TESTED Ôboots that arenõt kinky or stinkyõ THE RI­VAL The BEST place to buy bik­ing kit!

Com­fort­able and not too stiff on and off the bike. Fine in warm weather and on colder days too Not enough ad­justa­bil­ity at the top of the boot if you are of the skinny/lanky va­ri­ety Rubber tops Fine over leathers but they rub if you wear the boots unde

Motorcycle News (UK) - - Garage -

Gaerne GP1 £249.99

Liam Mars­den Five months

Th­ese are some of the com­fi­est boots I’ve worn – they’re not too stiff and re­quired lit­tle bed­ding in and de­spite the fact they’re race boots they’re ac­tu­ally quite warm. I was wear­ing them dur­ing Fe­bru­ary in sin­gle-fig­ure tem­per­a­tures and my feet stayed warm. When tem­per­a­tures were higher last sum­mer the breath­able an­tibac­te­rial lin­ing kept the boots from turn­ing stinky. The GP1S al­low my foot to move nat­u­rally for walk­ing and rid­ing while lim­it­ing move­ment to pre­vent hy­per­ex­ten­sion in an ac­ci­dent. The Vel­cro clo­sure on the in­side of the boots feels very strong and over­all the boots feel safe and se­cure.

There’s not enough ad­justa­bil­ity at the top of the boot for my skinny calves, which means there’s al­ways a gap be­tween the boots and my legs, even when I wear them over leathers, while the ad­juster it­self feels cheap and isn’t that re­li­able. The boots are meant to be worn over leathers, but when I wear them un­der jeans the rubber tops rub against my leg and pull the hairs out. On longer rides in jeans I put gaffer tape over the rubber bits. The metal plates on the heels may be wel­come in a slide but clip on the ground when I walk, mak­ing me sound like a crap tap dancer.


RST X Mul­ti­sport base lay­ers £29.99 each Tested by Time tested

Tony Hoare

One year/

quicker, go­ing from 12.43V to 12.17V in seven hours. The bike doesn’t have an alarm, so what could be the cause?

Des El­lard, email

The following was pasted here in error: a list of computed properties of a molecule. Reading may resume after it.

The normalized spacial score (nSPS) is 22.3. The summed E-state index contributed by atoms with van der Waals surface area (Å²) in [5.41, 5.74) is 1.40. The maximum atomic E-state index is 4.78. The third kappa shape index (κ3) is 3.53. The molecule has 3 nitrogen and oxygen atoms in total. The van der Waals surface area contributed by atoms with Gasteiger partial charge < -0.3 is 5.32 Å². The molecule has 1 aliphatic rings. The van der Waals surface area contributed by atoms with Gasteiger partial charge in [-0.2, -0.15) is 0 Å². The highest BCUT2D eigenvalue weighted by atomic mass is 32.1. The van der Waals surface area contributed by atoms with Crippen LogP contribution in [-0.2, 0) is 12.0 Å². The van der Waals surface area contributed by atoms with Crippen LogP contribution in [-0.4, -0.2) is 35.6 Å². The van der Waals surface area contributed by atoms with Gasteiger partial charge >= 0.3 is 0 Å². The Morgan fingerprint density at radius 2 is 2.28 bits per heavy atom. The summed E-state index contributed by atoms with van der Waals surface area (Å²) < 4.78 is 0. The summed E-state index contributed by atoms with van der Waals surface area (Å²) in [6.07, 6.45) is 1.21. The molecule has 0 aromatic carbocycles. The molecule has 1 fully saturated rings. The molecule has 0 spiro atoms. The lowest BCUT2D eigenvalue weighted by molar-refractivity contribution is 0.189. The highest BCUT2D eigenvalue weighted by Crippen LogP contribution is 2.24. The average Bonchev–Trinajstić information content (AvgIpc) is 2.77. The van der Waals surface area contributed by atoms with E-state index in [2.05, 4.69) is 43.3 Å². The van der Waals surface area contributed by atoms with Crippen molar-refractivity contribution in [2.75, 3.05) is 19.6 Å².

An­swered by Scott Bul­lett, Doble Mo­tor­cy­cles reg­u­la­tor-rec­ti­fier. If a diode has gone it creates a short that al­lows some charge to trickle through and par­tially charge the al­ter­na­tor wind­ings. The cat­a­lysts for all this are usu­ally a poor earth with as­so­ci­ated cor­ro­sion in block con­nec­tors or the loom.

If you know how to use a mul­ti­me­ter you can per­form a mil­liamps draw test, pulling fuses while it’s hooked up and look­ing for read­ing changes. Once you’ve nar­rowed it down you can start pulling con­nec­tor blocks apart ready for a cas­cade of Verdi­gris.

The long-term so­lu­tion is to change the reg­u­la­tor-rec­ti­fier’s earth to go di­rectly to the bat­tery with some chunky, fresh wiring. I got a re­ally good price on an un­reg­is­tered 2013 Yamaha FZ8 for this year’s March reg­is­tra­tion day, and it struck me that al­though I am the first reg­is­tered owner, the bike has sat around in var­i­ous stor­age fa­cil­i­ties and mo­tor­cy­cle show­rooms for two years. If a bike is left for this length of time, does it cause any de­te­ri­o­ra­tion? I haven’t no­ticed any is­sues ex­cept cor­ro­sion on a front disc, now sub­ject to a war­ranty claim. Do parts such as tyres, sus­pen­sion and flu­ids de­te­ri­o­rate over time? Frank Collins, Wor­thing

An­swered by Chris Dabbs, MCN Un­like the brake discs, the rest of the metal com­po­nents are painted or plated so they should be fine as the stor­age en­vi­ron­ment won’t have been damp. The sus­pen­sion and brake flu­ids will also still be good. How­ever, it is pos­si­ble that the tyres may have be­come flat-spot­ted if the wheels haven’t been ro­tated reg­u­larly.

The PDI should have made sure the fuel sys­tem hasn’t been con­tam­i­nated by stale fuel, though that is less of a prob­lem with a fuel injection sys­tem. If the bat­tery had been ‘ac­ti­vated’ when it was in stor­age, that could be an is­sue, and a good rule of thumb is that an oil and fil­ter change should hap­pen if the bike has been stood for over a year. Other than that you should be fine.

Last Oc­to­ber I hit a pedes­trian at a cross­ing. I was do­ing 25-30mph but mis­judged the lights. I was too close to stop safely as they went am­ber, and they turned to red as I went through them. This lad stepped out as soon as the light turned red, look­ing the op­po­site way to the traf­fic. I clipped him but stayed on. I asked him how he was and he said he was fine, just bruised and shaken.

The po­lice found we were both to blame, me for not stop­ping and him for step­ping out with­out check­ing it was safe. How­ever my in­surer tells me he is now claim­ing for whiplash and soft tis­sue dam­age. I can’t help but feel he is mak­ing up the in­juries – he re­ally did look fine and some time has passed. Is there some­thing I can do to stop the claim? Max Evans, email

Sidi Co­bra

Newspapers in English

Newspapers from UK

© PressReader. All rights reserved.